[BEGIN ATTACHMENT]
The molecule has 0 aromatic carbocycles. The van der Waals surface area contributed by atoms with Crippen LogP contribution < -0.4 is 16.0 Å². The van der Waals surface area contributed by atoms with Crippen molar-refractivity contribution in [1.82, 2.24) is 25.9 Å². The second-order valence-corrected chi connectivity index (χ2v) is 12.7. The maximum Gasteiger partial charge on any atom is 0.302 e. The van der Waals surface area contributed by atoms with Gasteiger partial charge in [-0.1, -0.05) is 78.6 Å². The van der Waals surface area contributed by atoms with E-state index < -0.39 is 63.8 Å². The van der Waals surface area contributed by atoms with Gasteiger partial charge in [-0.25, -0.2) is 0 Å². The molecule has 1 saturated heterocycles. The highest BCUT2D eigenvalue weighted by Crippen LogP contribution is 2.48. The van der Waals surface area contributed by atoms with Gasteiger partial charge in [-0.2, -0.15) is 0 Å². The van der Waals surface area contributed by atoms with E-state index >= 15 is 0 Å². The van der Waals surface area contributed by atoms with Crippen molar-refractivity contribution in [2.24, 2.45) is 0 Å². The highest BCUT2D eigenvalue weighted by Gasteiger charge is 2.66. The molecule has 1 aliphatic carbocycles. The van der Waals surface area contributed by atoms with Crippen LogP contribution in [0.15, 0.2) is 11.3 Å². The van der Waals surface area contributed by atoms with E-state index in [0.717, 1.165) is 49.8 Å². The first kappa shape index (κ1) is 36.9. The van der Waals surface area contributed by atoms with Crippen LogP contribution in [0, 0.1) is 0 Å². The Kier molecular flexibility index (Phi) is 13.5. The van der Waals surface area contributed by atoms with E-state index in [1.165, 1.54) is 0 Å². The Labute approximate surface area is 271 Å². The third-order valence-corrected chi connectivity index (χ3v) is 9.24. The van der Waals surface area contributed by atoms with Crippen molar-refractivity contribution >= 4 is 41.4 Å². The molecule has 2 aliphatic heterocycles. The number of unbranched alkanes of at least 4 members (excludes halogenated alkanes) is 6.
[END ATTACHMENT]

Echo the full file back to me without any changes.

The molecule has 0 aromatic carbocycles. The van der Waals surface area contributed by atoms with Crippen LogP contribution < -0.4 is 16.0 Å². The van der Waals surface area contributed by atoms with Crippen molar-refractivity contribution in [1.82, 2.24) is 25.9 Å². The second-order valence-corrected chi connectivity index (χ2v) is 12.7. The maximum Gasteiger partial charge on any atom is 0.302 e. The van der Waals surface area contributed by atoms with Gasteiger partial charge in [-0.1, -0.05) is 78.6 Å². The van der Waals surface area contributed by atoms with E-state index < -0.39 is 63.8 Å². The van der Waals surface area contributed by atoms with Gasteiger partial charge in [-0.25, -0.2) is 0 Å². The molecule has 1 saturated heterocycles. The highest BCUT2D eigenvalue weighted by Crippen LogP contribution is 2.48. The van der Waals surface area contributed by atoms with Gasteiger partial charge in [-0.2, -0.15) is 0 Å². The van der Waals surface area contributed by atoms with E-state index >= 15 is 0 Å². The van der Waals surface area contributed by atoms with Crippen molar-refractivity contribution in [2.24, 2.45) is 0 Å². The highest BCUT2D eigenvalue weighted by Gasteiger charge is 2.66. The molecule has 1 aliphatic carbocycles. The van der Waals surface area contributed by atoms with Crippen LogP contribution in [0.15, 0.2) is 11.3 Å². The van der Waals surface area contributed by atoms with E-state index in [0.717, 1.165) is 49.8 Å². The first kappa shape index (κ1) is 36.9. The van der Waals surface area contributed by atoms with Crippen LogP contribution in [0, 0.1) is 0 Å². The Kier molecular flexibility index (Phi) is 13.5. The van der Waals surface area contributed by atoms with E-state index in [1.165, 1.54) is 0 Å². The Labute approximate surface area is 271 Å². The third-order valence-corrected chi connectivity index (χ3v) is 9.24. The van der Waals surface area contributed by atoms with Crippen molar-refractivity contribution >= 4 is 41.4 Å². The molecule has 2 aliphatic heterocycles. The number of unbranched alkanes of at least 4 members (excludes halogenated alkanes) is 6.